What advice can you give aspiring authors who wish to pursue a career writing books?
Photo: Minda Castro (Beach Road)
First, choose a topic you're passionate about or something that comes from personal experience.
Next, think of writing as a three-stage process:
First, the brainstorming stage of what to include in your book. Brainstorming is an ongoing process that can happen any time of day or night. Therefore, keep a notebook nearby and if you're watching tv or doing laundry when an idea comes to you, stop what you're doing and make a note to yourself. This is not the writing, but in my opinion, this is where the real creation takes place.
Second, is the brain dump process. Here is where you actually transcribe what's in the mind unto paper or into a computer file. The key here is not to worry about sequence, grammar, spelling or flow at this point. The goal is simply to get everything written. The final paragraph may come to you before the introduction. Write it all down in whatever order it comes! Don't edit or arrange anything yet.
Third, is the assembly process. Working from the brainstorming list you've been creating all along and the brain dump, this is where you cut and paste and arrange your brain dump items into the order that makes the most sense.
Many new authors mistakenly think that they have to write a book in the same order that they read a book—chapter 1, then chapter 2, etc. I've found that you often have no control over what order the universe sends you the ideas. Your job as a writer is to be a channel for the ideas in whatever order they come to you, and then to assemble the optimal final product.
In this day and age, the barriers to entry as a writer are quite low. With a word processing program and an internet connection, you can create and publish a book and have it selling worldwide for $0!
Finally, I can call myself a writer and live my dream life on a tropical island in the Pacific, not because of any journalism training, not because of any literature degree or creative writing course, but simply because of my desire to be free from corporate servitude, the courage to jump out on my own, the resolve to never go back, and the discipline to keep moving forward despite the ups and downs that I still experience even today. Which brings me to a quote I heard a few years ago that I really resonate with: “Sometimes the greatest dreams that ever came true aren't dreams at all, but standards that weren't compromised.”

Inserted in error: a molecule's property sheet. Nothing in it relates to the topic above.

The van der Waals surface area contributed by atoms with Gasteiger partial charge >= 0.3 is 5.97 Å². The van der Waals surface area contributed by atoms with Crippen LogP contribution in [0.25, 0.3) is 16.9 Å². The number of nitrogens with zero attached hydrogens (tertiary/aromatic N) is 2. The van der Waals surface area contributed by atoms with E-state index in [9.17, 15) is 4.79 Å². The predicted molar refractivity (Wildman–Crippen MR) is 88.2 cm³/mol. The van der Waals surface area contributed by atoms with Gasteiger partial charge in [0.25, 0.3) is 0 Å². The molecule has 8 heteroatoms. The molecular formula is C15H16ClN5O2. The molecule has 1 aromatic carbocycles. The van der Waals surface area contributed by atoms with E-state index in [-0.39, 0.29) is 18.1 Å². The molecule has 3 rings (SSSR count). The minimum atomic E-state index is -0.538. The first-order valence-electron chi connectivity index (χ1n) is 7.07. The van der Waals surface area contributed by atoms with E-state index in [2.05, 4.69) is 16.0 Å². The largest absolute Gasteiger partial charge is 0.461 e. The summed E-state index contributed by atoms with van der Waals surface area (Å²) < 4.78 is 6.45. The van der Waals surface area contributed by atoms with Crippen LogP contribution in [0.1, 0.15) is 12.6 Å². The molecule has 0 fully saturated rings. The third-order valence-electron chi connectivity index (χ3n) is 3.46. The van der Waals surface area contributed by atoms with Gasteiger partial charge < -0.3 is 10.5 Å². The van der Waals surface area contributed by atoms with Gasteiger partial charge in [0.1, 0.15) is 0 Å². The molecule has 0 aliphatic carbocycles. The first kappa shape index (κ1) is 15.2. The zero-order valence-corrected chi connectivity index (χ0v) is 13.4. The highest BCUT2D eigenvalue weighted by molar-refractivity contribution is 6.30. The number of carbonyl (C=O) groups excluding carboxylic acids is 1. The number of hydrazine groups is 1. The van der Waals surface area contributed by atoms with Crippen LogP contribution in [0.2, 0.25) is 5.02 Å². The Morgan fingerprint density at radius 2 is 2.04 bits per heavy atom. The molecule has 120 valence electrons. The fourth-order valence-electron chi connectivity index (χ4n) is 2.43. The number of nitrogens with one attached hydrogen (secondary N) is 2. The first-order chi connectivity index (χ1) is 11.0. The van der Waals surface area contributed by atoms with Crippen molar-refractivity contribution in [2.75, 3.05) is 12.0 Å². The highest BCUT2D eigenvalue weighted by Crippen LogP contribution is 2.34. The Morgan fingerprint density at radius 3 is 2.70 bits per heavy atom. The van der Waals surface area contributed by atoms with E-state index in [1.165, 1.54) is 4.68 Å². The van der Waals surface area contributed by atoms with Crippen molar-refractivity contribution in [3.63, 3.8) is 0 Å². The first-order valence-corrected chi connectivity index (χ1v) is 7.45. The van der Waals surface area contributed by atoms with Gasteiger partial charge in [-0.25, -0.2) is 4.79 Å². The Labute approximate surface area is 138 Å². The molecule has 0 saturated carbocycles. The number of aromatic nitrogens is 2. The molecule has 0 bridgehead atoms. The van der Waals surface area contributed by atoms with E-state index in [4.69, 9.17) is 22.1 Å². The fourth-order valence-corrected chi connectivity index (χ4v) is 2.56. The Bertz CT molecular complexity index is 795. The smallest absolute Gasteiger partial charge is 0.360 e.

So, my best advice for writers? Set your goals and standards for how you want your life to be. Then, don't settle. Don't compromise. Don't give up. Pursue your writing! It may be the key to your dreams!
• SaipanWriters.com (Author workshops)
• DiscoverSaipan.com (Walt's tours)
• PassionProfit.com (Turn Your Passion Into Profit!)
• WaltGoodridge.com (All of Walt's books)
• JamaicaninChina.com (Walt's Nomadpreneur Travel Blog)
Cover image by DesignerKrim (Dreamstime)
true! If you live here, you know there's just something about Saipan, but how can you
explain it all to friends and family back home? To really understand,
they'd need to know a bit about Chamorro and Carolinian history, and
the colonial eras, and WWII, and the CW (Contract
Worker) Program, and the garment factories, and... oh, forget
it, it'll take too long! Well, now there's a solution: hand them a
copy of There's Something About Saipan! A visitor's guide to
fantastic facts, tantalizing trivia, startling statistics, dramatic
diaries and hair-raising history from America's most colorful island
Whether tourist or current resident, this book serves as a "Saipan for
or a "CliffsNotes for Saipan" primer! Each page offers a
concise, illustrated summary of over 120 unique “somethings”
about Saipan! It's an insightful, often irreverent, occasionally
politically incorrect virtual tour of life, love, legend and lore in
the Northern Mariana Islands through historical, cultural,
environmental, economic, political, military, even geological facts,
fictions, truths and tales that make Saipan, Tinian and Rota
unique...and not just among US territories! Discover and share all
the things that make for a fun, memorable tour/introduction to these
History and hearsay
Facts and fiction
Scandals and controversy
Tour site descriptions
With fun graphics and historical photos
PLUS: A suggested itinerary and checklist for tourists
AND sources and resources for further research
Get the paperback:
• Makes a great physical gift!
• Pocket sized for easy-reading and sharing on the plane!
• Position on your shelf at home or cubicle at work as a constant reminder
of your impending escape from the rat race!
• The author will answer your email questions faster if you do!
• Request an autographed copy shipped from Saipan!
DOWNLOAD A PREVIEW
ORDER ONLINE at:
• Paperback at Amazon
OPTION 2: Send check/money order to:
PO Box 503991
Saipan, MP 96950, USA
(646) 481-4238; US: allow 7-14 days for delivery
Price = Cost